10. You freak out about the skin browning too quickly and turn down the oven temperature.
If you notice that the skin of your turkey is getting too dark, just take it out of the oven and lay a piece of aluminum foil over the areas that are about to burn. Don’t change the oven temperature.
11. You baste.
STOP IT. Reasons:
1. Every time you open the oven door, your oven loses heat, and your turkey takes longer to cook, and the more it dries out.
2.The pan drippings that you baste with aren’t 100% fat; they are a mixture of fat and liquid, and that liquid will actually make your turkey skin soggy and dry your meat out.
3. It’s a pain and takes up valuable time that you could spend mashing potatoes or watching football.
12. You don’t use a real thermometer:
Often, your turkey will come with a pop-up thermometer already inserted into its breast meat. Take it out and throw it away. Pop-up thermometers are inaccurate, and many of them are set to “pop up” at 180 degrees, at which point your turkey will be overcooked.
A real meat thermometer is essential, because it tells you the exact internal temperature of your bird. So, if you take its temperature and your thermometer reads 155, you know it’s almost done.
If you want a digital thermometer, this one is great and only costs $15. If you’re comfortable with an analog thermometer (really they’re just as easy to use), try this one, $12.
13. You check the temperature at the wrong time, in the wrong place.
WHEN SHOULD YOU START CHECKING THE TEMPERATURE?
For a 14- to 16-pound turkey, check the temperature after 2.5 hours. For an 18- to 20-pound turkey, check the temperature after three hours. If it isn’t done, check again every 15 minutes.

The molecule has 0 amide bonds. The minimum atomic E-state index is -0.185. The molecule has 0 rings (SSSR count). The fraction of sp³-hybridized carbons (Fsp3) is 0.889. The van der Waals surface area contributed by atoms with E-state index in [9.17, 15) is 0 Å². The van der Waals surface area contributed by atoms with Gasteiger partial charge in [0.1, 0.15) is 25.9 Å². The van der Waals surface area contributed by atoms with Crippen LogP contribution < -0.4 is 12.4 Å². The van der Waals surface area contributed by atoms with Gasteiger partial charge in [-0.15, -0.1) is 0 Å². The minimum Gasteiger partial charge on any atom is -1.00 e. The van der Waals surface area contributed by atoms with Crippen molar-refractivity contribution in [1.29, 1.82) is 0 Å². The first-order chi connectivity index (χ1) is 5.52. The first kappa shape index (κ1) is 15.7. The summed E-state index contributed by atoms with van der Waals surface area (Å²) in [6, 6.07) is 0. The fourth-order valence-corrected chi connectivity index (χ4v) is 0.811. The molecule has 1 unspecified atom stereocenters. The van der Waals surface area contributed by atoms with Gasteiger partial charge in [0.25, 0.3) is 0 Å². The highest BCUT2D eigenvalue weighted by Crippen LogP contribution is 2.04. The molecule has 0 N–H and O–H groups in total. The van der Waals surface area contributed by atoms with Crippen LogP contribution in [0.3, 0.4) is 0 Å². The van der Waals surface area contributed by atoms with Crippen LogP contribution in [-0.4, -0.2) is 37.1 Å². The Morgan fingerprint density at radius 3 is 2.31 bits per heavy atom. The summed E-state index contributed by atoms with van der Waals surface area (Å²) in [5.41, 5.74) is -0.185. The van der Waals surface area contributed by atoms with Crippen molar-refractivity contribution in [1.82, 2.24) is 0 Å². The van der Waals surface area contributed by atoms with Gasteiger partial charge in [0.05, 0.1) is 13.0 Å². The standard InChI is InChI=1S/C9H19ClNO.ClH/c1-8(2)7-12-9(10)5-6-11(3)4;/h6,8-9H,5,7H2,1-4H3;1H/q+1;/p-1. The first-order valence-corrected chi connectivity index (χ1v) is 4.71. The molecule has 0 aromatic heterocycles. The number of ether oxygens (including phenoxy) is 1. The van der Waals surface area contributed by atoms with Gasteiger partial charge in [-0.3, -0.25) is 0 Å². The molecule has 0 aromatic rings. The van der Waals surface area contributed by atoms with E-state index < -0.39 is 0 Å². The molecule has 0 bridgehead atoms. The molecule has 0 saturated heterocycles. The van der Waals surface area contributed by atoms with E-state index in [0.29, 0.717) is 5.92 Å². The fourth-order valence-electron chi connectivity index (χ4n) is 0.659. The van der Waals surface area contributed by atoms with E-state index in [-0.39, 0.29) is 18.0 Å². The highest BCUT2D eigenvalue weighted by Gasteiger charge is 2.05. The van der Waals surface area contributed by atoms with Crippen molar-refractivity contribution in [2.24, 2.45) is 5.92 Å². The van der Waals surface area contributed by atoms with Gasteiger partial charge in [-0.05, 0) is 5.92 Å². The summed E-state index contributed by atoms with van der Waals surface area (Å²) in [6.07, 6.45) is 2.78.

WHERE SHOULD YOU CHECK THE TEMPERATURE?
Your thermometer needs to be in the thickest part of the thigh. Insert the thermometer right where the thigh meets the breast, and push it in until you feel it slide into the thigh meat.
14. You cook the turkey past 165°F.
Stop doing that. Don’t cook your turkey to 180°F; it’ll be dry. A turkey is safe to eat when cooked to 165°F. Some chefs recommend only cooking poultry to 160°F since meat will continue to cook after you take it out of the oven.
15. You don’t let your turkey rest for at least 15 minutes before carving.
You need to wait at least 15 minutes after taking the bird out of the oven before you cut into it, so that the juices inside the turkey have time to settle into the meat instead of pouring out onto your cutting board and leaving you with a dry bird (and a mess).
16. You destroy the turkey when it comes time to carve it.
17. You carve up the whole bird even though only half of it will get eaten on Thanksgiving.
If you’re serving dinner for eight people or fewer, only slice one leg and one breast. Store the other leg and breast, uncut, in an airtight container in the fridge, and slice pieces off as you’re ready to eat them; unsliced meat doesn’t dry out as quickly.